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The Truman Show

The Truman Show - every play an actor conveys a particular...

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Ryan Schaefer SOC 101 5/6/09 The Truman Show Though Shakespeare was known more for his contributions to literature he spoke a sociological truth when he wrote, “ All the world’s a stage and all the men and women merely players.” Erving Goffman coined this term to be dramaturgical analysis and this is the basis of interest to The Truman Show. In the sociological analysis of The Truman Show one can see The Role Theory and the Motivational Theory in action (no pun intended). In dealing with the role theory and specifically dramaturgical analysis one can literally see that Truman’s life is an actual stage, with actors, scripts and props. Within the interaction of Truman the actors are exposing their front stage behavior. This behavior consists of keeping order and reciting lines given by the director, Christof. Just as in an actual play there is both a front and a back stage. In this case the backstage is the moon headquarters and the interactions between actors to keep Truman oblivious. In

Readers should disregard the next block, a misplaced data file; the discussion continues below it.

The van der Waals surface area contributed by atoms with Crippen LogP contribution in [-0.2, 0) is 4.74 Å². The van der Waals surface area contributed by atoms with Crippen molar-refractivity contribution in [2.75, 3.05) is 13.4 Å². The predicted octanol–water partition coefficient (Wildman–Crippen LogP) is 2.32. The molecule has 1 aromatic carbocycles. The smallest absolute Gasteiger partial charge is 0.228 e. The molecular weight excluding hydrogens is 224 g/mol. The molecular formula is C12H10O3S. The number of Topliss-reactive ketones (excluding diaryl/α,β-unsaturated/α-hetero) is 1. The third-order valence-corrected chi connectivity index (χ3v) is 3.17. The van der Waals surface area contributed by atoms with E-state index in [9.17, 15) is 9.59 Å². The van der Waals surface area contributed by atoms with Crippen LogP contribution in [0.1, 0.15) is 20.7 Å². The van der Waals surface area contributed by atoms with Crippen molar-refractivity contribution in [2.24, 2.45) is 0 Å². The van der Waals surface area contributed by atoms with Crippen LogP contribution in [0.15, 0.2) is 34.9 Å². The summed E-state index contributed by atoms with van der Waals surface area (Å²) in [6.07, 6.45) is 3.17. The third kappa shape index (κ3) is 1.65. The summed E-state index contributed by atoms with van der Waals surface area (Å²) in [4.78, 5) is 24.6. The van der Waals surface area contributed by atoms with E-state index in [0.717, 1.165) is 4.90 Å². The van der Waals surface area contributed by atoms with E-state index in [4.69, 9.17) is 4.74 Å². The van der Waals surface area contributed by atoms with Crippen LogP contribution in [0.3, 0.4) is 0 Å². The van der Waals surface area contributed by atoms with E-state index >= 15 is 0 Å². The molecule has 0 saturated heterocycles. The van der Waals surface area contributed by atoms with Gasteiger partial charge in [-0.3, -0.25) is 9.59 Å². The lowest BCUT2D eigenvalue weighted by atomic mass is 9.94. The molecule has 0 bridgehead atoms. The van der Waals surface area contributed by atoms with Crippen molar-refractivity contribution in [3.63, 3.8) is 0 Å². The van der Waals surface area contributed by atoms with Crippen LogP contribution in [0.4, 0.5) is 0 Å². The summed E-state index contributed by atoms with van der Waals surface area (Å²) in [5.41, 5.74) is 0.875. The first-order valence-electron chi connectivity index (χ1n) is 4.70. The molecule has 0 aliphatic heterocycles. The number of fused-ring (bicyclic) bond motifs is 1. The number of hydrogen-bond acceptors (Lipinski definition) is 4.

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Unformatted text preview: every play an actor conveys a particular role, and in the Truman Show Chrsitof made it so that Truman was surrounded by the right roles and made him apart of particular scenes to re-socialize him to fear leaving the island. Truman experienced role distancing during the film when he gave everyone the impression that he was normal or “going through the motions” when in his reality “lacked serious commitment to his role”. One aspect of society, artificial or not, that Christof underestimated was that deviance is normal. It is Durkeheim who said that deviance is functional and exists in all societies. This would explain why Truman felt the need to deviate from his disgustingly orderly lifestyle. He called it spontaneity! This is an aspect of the motivational theory and it is through Truman’s impulsive action that he created a healthy social change in his Ryan Schaefer SOC 101 5/6/09 artificial life....
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